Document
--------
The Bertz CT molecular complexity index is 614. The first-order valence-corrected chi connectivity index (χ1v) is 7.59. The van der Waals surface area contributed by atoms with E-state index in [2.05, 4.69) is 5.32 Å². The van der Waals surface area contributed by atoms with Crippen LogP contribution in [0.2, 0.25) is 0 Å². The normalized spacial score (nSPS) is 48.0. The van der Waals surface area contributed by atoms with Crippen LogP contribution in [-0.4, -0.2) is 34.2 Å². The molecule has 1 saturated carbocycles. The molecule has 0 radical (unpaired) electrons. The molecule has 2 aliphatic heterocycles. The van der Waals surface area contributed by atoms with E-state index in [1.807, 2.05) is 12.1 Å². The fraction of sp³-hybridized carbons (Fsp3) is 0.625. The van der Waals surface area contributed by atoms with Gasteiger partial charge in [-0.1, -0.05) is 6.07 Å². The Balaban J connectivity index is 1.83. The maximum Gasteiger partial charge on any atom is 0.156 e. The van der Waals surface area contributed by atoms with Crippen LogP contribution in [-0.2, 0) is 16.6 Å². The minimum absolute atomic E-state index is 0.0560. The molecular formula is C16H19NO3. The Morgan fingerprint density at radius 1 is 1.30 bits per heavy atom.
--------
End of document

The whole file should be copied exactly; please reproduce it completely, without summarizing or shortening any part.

The Bertz CT molecular complexity index is 614. The first-order valence-corrected chi connectivity index (χ1v) is 7.59. The van der Waals surface area contributed by atoms with E-state index in [2.05, 4.69) is 5.32 Å². The van der Waals surface area contributed by atoms with Crippen LogP contribution in [0.2, 0.25) is 0 Å². The normalized spacial score (nSPS) is 48.0. The van der Waals surface area contributed by atoms with Crippen LogP contribution in [-0.4, -0.2) is 34.2 Å². The molecule has 1 saturated carbocycles. The molecule has 0 radical (unpaired) electrons. The molecule has 2 aliphatic heterocycles. The van der Waals surface area contributed by atoms with E-state index in [1.807, 2.05) is 12.1 Å². The fraction of sp³-hybridized carbons (Fsp3) is 0.625. The van der Waals surface area contributed by atoms with Gasteiger partial charge in [-0.1, -0.05) is 6.07 Å². The Balaban J connectivity index is 1.83. The maximum Gasteiger partial charge on any atom is 0.156 e. The van der Waals surface area contributed by atoms with Crippen LogP contribution in [-0.2, 0) is 16.6 Å². The minimum absolute atomic E-state index is 0.0560. The molecular formula is C16H19NO3. The Morgan fingerprint density at radius 1 is 1.30 bits per heavy atom.